In 2018, the Competition Authority (then known as the Antitrust Authority), decided not to approve a request for a merger between Israir and El Al, via El Al subsidiary Sun d'Or.

The Competition Authority quashed the merger on the grounds that it would harm competition on the Tel Aviv-Eilat route, since El Al would not want to go back to flying the route. For its part, El Al had in any case closed that route in 2013, finding it unprofitable, so that the fear that it would be abandoned to just two airlines (Arkia and Israir) was not a consideration - that had been the situation for years.

Another reason for disallowing the merger was that competition could be harmed from another angle: El Al's security division, which is responsible for flight security on Israel flights at airports around the world, works for all three Israeli airlines. Israir and Arkia send their planned flight schedule to the manager of the security division at El Al every season, in order to obtain a security solution in accordance with the demands of the Israel Security Agency (Shabak). The Competition Authority took the view that if El Al and Israir were one unit, there would be discrimination against Arkia. Arkia, incidentally, did all it could to torpedo the merger.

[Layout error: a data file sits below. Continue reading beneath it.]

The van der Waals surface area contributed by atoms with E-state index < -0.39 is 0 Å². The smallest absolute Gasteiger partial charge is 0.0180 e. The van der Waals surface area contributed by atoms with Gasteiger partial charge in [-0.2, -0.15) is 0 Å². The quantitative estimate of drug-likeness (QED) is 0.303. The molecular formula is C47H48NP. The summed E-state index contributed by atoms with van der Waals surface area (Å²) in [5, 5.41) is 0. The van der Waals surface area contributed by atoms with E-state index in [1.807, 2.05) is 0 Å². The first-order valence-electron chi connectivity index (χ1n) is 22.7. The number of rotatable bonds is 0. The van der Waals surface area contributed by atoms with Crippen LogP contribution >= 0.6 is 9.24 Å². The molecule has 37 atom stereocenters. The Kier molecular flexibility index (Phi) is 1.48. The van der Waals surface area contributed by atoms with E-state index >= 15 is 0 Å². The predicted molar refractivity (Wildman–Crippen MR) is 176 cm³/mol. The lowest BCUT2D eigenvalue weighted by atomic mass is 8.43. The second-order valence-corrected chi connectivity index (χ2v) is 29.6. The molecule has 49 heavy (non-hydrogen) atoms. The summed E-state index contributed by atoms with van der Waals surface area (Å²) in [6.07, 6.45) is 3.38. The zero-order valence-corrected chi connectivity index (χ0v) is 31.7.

Business tanks

According to Israel Airport Authority figures, in the peak year of 2019, passenger traffic at Ben Gurion Airport (incoming and outgoing) amounted to 24 million. The share of the Israeli airlines was 31%, with 7.4 million passengers. El Al carried 5.83 million passengers, Israir carried 768,000 and Arkia carried 760,000.